This might sound like something from fantasy, but as the saying goes – sometimes reality is stranger than fiction. This technology is set to become more widespread during the next few years, and not just in a single domain. AR glasses have been predicted to reach around 19.1 million units shipped by this year, and when Virtual Reality equipment is added into the equation, the figure could hit a staggering 59.2 million units.
Just visualize being aware of everything that’s taking place around you, knowing the locations of your fellow colleagues, what equipment is not working properly in the factory, or even what portions of the factory are restricted access. These are just some of the information that AR can overlay onto an industrial worker’s everyday work experience. Critical data about hazards for example, could potentially save a worker’s life. Safety is set to drastically be enhanced by augmented reality equipment.
There’s a lot, lot more that this technology can be utilized in. The next part of this blog explores some of the ways in which this innovative new technology can be deployed in the manufacturing industry.
Safety training, hands-on learning
Within the manufacturing industry, one of the pressing issues facing organizations is the unfamiliarity that new staff members have with required protocols, equipment, and procedures. This can create a variety of safety-related issues, and workers can create hazards without knowing. Worse, hazards might go unnoticed. With the appropriate AR app and gadgets, these newer staff members, with lesser experience can be put in training programs, get information, and be safeguarded at all times without expenditure of excess resources.
For example, they could shadow current personnel but stay out of the way and take in their observations with regards to working procedures. The AR system would provide the required updates and data to enable them to understand what’s going on, why, and how that is connected to their duties, role, and responsibilities at work.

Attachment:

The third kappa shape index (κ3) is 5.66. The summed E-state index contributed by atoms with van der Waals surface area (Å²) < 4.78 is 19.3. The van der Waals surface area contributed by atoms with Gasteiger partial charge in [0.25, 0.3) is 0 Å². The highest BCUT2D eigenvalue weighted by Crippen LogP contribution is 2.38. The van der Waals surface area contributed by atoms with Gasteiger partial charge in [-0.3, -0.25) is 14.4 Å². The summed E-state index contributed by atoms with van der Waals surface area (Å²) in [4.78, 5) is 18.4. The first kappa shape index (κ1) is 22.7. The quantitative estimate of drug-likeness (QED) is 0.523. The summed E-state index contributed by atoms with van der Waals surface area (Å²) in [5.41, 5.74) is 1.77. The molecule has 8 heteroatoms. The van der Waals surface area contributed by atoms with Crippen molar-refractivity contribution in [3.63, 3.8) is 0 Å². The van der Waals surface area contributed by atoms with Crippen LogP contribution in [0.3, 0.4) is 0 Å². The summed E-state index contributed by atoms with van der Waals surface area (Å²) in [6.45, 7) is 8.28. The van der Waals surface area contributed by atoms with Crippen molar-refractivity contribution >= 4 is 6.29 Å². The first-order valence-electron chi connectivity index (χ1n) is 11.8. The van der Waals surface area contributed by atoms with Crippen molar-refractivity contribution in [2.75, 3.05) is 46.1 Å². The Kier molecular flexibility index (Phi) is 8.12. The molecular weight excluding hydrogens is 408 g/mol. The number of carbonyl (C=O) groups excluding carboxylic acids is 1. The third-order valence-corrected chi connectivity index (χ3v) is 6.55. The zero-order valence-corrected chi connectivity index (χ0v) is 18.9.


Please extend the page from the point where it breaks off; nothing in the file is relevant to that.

This could also be utilized to put them right to work, nonetheless through less vital, less critical tasks, that are not as risky and therefore require little to no supervision. Atheer, an industrial technology organization, has already developed an experience very much like this. It’s enterprise-centric AR app provides procedural task assistance, contextual documentation, and manuals, extra resources, and even the scanning of barcodes for timely assistance.
We’re speaking about the possibility for learners and inexperienced rookies to begin employment in industrial maintenance and engineering early on, while obtaining hands-on learning experiences. It’s an amazing prospect and one that warrants more detailed exploration and research.
Sophisticated training and development can be expensive when we are using big, complicated articles of machinery or hazardous equipment. Jaguar Land Rover (JLR) collaborated with Bosch utilizing the REFLEKT ONE or BOSCH CAP software platform to produce an app that visualized and furnished X-Ray vision into the Range Rover dashboard. The application enables technicians and specialists who are being trained to view everything underneath the paneling with no removal and reinstallation of the dashboard.